Networking is sometimes described in terms that imply a trading of favours – I’ll do this if you do that. This is not how it works. You must give help and information to your network without any expectation of return. The successes you create for others will build your reputation and will attract generosity. The reciprocal format of exchange is created automatically by cross-linking from network members and its effect builds over time, it is not a one-on-one trade.

4. Add value every time you meet

The quickest way to have permission withdrawn is to become a persistent caller who brings nothing of value.

When you plan to call or meet someone do your research before you go, put yourself in their shoes and think of ideas that might help them. Give them ideas away for free when you meet.

If you meet someone unexpectedly, make sure that as you catch up on news you ask what sort of help they would appreciate to help them get to their goals. Then go find ways to provide it, don’t forget and follow-up quickly.

5. Don’t waste time (yours or theirs)

If you are building a network it will take time. Time is your only truly fixed resource. You cannot borrow it, or buy more of it. You only have around 2000 working hours a year, so make each one count.

Know how to help the member of your network and get there as efficiently as you can. Look to use group interactions (dinners etc.) where you can achieve increased impact for you and your network within the time allocated.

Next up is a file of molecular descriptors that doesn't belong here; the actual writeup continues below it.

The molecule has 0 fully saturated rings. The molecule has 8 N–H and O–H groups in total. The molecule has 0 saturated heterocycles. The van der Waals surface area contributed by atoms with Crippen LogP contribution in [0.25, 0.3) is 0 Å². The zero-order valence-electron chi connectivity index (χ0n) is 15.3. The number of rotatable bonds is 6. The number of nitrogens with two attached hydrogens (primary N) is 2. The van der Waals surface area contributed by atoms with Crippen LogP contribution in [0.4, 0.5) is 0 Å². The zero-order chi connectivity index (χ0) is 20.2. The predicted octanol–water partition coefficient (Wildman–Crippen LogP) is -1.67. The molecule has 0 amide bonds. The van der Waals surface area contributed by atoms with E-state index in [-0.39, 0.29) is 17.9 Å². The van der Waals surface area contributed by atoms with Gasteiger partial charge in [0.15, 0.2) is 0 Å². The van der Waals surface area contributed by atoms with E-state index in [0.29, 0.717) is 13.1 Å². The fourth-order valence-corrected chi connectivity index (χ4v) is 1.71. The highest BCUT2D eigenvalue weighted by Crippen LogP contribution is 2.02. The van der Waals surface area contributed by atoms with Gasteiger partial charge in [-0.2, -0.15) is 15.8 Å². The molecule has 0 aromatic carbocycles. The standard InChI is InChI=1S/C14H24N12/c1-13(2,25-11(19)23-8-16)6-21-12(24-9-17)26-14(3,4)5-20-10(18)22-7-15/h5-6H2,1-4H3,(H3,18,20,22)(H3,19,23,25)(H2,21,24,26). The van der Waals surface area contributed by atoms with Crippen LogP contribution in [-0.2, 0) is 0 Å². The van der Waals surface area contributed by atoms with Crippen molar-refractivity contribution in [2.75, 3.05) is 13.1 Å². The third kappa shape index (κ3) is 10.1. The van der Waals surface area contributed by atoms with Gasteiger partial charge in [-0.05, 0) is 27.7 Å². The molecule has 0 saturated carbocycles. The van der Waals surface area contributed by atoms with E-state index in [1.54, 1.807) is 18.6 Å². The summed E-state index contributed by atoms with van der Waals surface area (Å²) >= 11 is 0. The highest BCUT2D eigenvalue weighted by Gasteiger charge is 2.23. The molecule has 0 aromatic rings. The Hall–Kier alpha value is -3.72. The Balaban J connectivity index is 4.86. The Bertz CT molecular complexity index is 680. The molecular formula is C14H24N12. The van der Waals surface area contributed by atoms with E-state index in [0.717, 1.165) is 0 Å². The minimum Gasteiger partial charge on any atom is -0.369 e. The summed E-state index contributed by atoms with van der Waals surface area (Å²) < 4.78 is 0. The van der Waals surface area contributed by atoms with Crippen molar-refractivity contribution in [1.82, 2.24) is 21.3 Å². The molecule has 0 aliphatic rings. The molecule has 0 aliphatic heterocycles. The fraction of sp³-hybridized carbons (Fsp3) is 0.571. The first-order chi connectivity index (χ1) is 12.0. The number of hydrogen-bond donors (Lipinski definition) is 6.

If a meeting is scheduled for 30 mins and you’re done in 20, then politely find a way to leave and give your contact some time back in their day, they will thank you for it.

6. Build network power

If the intent of your networking efforts is to create business value for members it needs powerful people within it. Power comes from the ability to marshal resources (through ownership, hierarchy, influence, reputation, etc.). The more powerful your network the more resources you can influence to support your agenda.

Spend time thinking and planning to help people with more (or different) power than you have. Be generous with your time to those less powerful than you, but effective (and therefore soon to be powerful people) are the ones that approach and plan to help you. Like you they should invest hours in people more powerful than themselves. It is not in your interests to invest your time to help those less powerful than you – therefore it is their duty to make the moves.

Spend time thinking how to make people in your network more powerful. They should appreciate the effort you are making, and your network will become more powerful as a result.

Conclusion

Networking is an important skill and with more business being done through collaboration it will become increasingly so. It is an activity that you can allocate time to and it’s an activity that you can monitor the success of. Build a good network and opportunities will come to you. You build a good network by giving generously to people that matter.